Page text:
Engineers have created an app that helps locate hidden cameras using the sensors built into the smartphone. The authors of the development assure that their system is 90% efficient.

Cybersecurity academic researchers from Singapore and South Korea have repurposed Time of Flight (ToF) sensors in smartphone cameras. As a result, they created an application that detects hidden cameras.

In a talk the researchers presented at the Embedded Networked Sensor Systems conference, they detailed the new Laser-Assisted Photography Detection (LAPD) system. Its peculiarity is that it uses ToF sensors in conventional smartphones. Scientists have also used computer vision and machine learning techniques. They tested the LAPD and found that hidden cameras were found to be 88.9% efficient.

The Time of Flight camera uses the speed of light to measure distance. It measures the flight time of the reflected light beam – the amount of time it takes to get back to the sensor. Based on the data, it is calculated by the speed of light particles to build the so-called far image of the scene. By accurately measuring the key focus points, the camera hardware and software can produce clearer shots. Time-Flight Technology Time-of-Flight (ToF) cameras consist of a sensor that uses a tiny laser to emit infrared light. This light bounces off anything in front of the camera and returns back to the sensor.

This measures the length of time during which the light is reflected, and which is translated into information about the distance. In fact, time-of-flight cameras actually measure the time it takes for light to travel from the camera to the user or environment and be reflected off the sensor.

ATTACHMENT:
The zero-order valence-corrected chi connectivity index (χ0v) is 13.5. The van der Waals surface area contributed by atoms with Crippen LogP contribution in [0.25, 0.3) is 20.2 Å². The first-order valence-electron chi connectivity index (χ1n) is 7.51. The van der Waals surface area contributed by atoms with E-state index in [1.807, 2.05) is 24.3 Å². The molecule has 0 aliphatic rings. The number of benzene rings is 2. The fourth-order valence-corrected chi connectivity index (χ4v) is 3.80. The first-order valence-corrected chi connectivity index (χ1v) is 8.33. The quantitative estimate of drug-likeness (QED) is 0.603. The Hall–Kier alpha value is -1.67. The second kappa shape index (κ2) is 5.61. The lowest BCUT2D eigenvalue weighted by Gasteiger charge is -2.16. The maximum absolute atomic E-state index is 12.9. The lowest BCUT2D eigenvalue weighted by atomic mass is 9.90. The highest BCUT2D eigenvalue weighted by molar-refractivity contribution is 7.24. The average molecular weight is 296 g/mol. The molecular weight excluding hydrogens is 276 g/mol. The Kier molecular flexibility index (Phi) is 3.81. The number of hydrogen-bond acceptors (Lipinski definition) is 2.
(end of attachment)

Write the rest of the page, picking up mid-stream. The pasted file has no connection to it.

ToF sensors have recently started appearing in smartphones such as the iPhone 12, iPhone 13 from Apple and the Galaxy S20 + from Samsung. The Register found an article by Shriram Sami, Bungy San, and Sean Rui Xiang Tan of the National University of Singapore and Jun Han of Yonsei University discussing a new strategy for using ToF to detect hidden spy cameras in hotel rooms and toilets.

The current generation of devices, which are designed to detect tiny spy cameras, are characterized by “low detection rates,” the scientists say. What’s more, suggestions for detecting spy cameras using their wireless traffic do not make it clear where they are.

Covert surveillance using nearly invisible hidden cameras has become a global problem, the researchers said.

“Tiny covert spy cameras in hotel rooms and toilets are an increasing threat to privacy around the world,” the scientists stress.